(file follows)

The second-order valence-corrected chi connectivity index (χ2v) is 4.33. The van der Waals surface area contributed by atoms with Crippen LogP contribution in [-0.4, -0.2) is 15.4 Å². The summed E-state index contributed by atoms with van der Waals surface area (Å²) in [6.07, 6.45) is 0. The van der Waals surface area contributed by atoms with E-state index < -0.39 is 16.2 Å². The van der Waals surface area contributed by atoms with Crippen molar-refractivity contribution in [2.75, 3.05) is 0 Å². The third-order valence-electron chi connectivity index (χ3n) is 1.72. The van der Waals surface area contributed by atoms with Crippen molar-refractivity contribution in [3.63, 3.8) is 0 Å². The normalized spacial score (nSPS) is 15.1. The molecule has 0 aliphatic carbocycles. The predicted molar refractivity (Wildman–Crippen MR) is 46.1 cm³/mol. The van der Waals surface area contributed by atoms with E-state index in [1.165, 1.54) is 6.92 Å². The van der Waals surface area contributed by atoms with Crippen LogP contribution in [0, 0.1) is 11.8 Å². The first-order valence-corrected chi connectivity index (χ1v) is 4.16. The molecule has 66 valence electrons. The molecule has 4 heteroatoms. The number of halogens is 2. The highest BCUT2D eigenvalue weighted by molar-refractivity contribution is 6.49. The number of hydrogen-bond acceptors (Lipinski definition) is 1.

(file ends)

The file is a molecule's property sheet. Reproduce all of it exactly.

The second-order valence-corrected chi connectivity index (χ2v) is 4.33. The van der Waals surface area contributed by atoms with Crippen LogP contribution in [-0.4, -0.2) is 15.4 Å². The summed E-state index contributed by atoms with van der Waals surface area (Å²) in [6.07, 6.45) is 0. The van der Waals surface area contributed by atoms with E-state index < -0.39 is 16.2 Å². The van der Waals surface area contributed by atoms with Crippen molar-refractivity contribution in [2.75, 3.05) is 0 Å². The third-order valence-electron chi connectivity index (χ3n) is 1.72. The van der Waals surface area contributed by atoms with Crippen molar-refractivity contribution in [3.63, 3.8) is 0 Å². The normalized spacial score (nSPS) is 15.1. The molecule has 0 aliphatic carbocycles. The predicted molar refractivity (Wildman–Crippen MR) is 46.1 cm³/mol. The van der Waals surface area contributed by atoms with E-state index in [1.165, 1.54) is 6.92 Å². The van der Waals surface area contributed by atoms with Crippen LogP contribution in [0, 0.1) is 11.8 Å². The first-order valence-corrected chi connectivity index (χ1v) is 4.16. The molecule has 66 valence electrons. The molecule has 4 heteroatoms. The number of halogens is 2. The highest BCUT2D eigenvalue weighted by molar-refractivity contribution is 6.49. The number of hydrogen-bond acceptors (Lipinski definition) is 1.